FBAR which stands for Foreign Bank and Financial Accounts Report is an annual report that provides the U.S. government with information regarding certain foreign financial accounts. This may sound a lot like FATCA, CRS, BEPS and the rest of the financial transparency acronyms that have been flying around. However, it is a different transparency regime with potential civil and criminal penalties if your employees fail to file.
What Is FBAR?
FBAR is part of the U.S. Bank Secrecy Act. It has been around since 1970 with responsibility for the program assigned to the U.S. Financial Crimes Enforcement Network (FinCEN) which is a bureau of the U.S. Department of the Treasury. FinCEN’s goal is to safeguard the financial system from illicit use and combat money laundering and promote national security.
Along the way, FinCEN delegated some enforcement authority regarding FBAR to the Internal Revenue Service (IRS). The IRS is responsible for investigating possible FBAR civil violations, assessing and collecting civil FBAR penalties, and issuing FBAR administrative rulings.
FBAR has become more widely known as offshore accounts have been discovered through government investigations and the U.S. financial account transparency regime named “FATCA.” As financial institutions comply with FATCA, the U.S. government is in a great position to compare FATCA information against filed FBARs.
Who Must File?
U.S. persons are required to file an FBAR if:
the U.S. person had a financial interest in or signature authority over at least one financial account located outside of the United States; and
the aggregate value of all foreign financial accounts exceeded $10,000 at any time during the calendar year reported.
For purposes of FBAR, a U.S. Person includes U.S. citizens and U.S. residents.
[Note: The company may also need to file for employees if the employees have signature authority over their employer’s foreign financial accounts. There are certain exceptions to this requirement.]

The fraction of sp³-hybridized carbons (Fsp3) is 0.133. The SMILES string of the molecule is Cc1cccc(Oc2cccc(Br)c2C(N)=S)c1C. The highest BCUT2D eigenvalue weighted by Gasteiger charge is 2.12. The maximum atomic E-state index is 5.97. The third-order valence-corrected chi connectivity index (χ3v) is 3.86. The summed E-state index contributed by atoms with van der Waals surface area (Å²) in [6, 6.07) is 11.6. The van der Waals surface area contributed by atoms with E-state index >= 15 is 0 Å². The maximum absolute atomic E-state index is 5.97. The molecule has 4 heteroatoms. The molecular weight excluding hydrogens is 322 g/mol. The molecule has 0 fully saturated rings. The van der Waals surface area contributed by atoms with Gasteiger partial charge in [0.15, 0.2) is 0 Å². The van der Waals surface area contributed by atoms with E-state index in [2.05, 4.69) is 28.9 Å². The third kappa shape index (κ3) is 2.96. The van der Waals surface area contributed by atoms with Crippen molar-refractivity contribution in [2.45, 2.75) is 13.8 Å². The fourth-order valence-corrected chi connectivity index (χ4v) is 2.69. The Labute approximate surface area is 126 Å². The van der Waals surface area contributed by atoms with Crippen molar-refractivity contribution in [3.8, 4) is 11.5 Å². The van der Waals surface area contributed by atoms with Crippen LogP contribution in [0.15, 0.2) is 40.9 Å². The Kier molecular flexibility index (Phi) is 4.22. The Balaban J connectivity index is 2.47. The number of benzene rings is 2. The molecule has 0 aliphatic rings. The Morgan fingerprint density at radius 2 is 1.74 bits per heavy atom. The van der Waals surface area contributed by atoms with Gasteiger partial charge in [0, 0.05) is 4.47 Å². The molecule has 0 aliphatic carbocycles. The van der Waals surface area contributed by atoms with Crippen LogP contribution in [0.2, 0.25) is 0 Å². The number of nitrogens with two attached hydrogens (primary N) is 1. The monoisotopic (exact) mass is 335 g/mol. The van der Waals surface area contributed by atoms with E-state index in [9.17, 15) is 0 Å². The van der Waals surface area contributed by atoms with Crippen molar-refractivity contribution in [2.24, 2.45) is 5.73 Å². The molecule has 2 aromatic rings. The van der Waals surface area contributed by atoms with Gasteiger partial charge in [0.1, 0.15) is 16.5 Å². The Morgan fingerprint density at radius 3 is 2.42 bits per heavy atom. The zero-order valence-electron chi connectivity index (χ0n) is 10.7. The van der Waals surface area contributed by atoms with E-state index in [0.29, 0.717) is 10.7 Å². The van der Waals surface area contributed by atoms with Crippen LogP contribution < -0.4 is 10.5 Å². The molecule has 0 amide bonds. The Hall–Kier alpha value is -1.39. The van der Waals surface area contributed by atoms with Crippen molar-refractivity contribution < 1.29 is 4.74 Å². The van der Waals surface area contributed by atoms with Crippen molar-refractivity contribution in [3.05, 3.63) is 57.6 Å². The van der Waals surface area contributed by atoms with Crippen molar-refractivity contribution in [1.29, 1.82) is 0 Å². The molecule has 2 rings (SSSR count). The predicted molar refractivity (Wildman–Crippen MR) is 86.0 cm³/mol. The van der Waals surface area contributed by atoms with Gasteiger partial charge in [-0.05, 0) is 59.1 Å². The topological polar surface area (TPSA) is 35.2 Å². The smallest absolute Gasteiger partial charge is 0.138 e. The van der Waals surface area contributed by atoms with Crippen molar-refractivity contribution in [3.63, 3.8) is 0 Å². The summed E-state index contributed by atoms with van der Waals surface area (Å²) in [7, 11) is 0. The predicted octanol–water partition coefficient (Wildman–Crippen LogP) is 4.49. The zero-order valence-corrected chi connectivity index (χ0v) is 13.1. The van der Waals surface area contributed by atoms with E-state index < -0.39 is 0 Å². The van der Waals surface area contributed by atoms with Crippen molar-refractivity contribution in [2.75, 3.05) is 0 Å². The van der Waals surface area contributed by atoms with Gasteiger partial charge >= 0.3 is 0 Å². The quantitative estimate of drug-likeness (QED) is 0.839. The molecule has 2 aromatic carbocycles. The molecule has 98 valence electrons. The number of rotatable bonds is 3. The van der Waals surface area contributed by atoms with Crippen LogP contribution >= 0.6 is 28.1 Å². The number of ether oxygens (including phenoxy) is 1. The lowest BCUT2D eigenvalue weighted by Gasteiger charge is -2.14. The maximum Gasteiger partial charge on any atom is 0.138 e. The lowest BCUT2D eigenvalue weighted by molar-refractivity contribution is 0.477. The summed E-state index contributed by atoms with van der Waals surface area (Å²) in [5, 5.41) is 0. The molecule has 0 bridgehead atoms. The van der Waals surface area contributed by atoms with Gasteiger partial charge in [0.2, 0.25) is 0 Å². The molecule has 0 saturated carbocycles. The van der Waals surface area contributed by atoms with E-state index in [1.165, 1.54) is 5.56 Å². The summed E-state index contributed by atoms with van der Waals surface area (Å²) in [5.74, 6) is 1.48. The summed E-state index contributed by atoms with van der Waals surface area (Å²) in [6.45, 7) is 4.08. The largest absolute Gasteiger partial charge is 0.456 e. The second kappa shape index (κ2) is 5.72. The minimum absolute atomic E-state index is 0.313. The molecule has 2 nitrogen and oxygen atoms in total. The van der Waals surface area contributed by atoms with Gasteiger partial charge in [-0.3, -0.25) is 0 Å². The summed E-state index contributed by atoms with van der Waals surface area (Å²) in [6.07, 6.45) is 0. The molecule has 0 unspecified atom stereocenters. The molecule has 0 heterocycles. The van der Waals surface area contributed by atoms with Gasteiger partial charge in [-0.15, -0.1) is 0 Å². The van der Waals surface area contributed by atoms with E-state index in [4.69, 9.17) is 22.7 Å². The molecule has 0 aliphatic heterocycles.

What Is a Foreign Financial Account?
A foreign financial account under FBAR includes:
A securities, brokerage, savings, demand, checking, deposit, time deposit, or other account maintained with a financial institution.
A commodity futures or options account, an insurance policy with a cash value (such as a whole life insurance policy), an annuity policy with a cash value, and shares in a mutual fund or similar pooled fund (i.e., a fund that is available to the general public with a regular net asset value determination and regular redemptions).
What If Your Employee Doesn’t File?
If the U.S. government determines an employee has not filed a required FBAR, she may face civil and criminal penalties.
It is important to act quickly given the deadline to file for year end 2016 is October 16, 2017.
Human Resources should consider:
Providing ex-pats training about potential U.S. tax filings prior to transfer.
Adding language to ex-pat employment contracts to include individual tax assistance with home country and local tax filings.
Providing training to employees with signature authority over the company’s non-U.S. foreign financial accounts so they understand that their personal information may be reported to the U.S. government.
If you would like further guidance regarding FBAR training or management over general legal issues facing your non-U.S. subsidiaries, please contact me at firstname.lastname@example.org. For additional information, please go to my website: https://www.elizabethmcmorrowlaw.com/international-legal-operations
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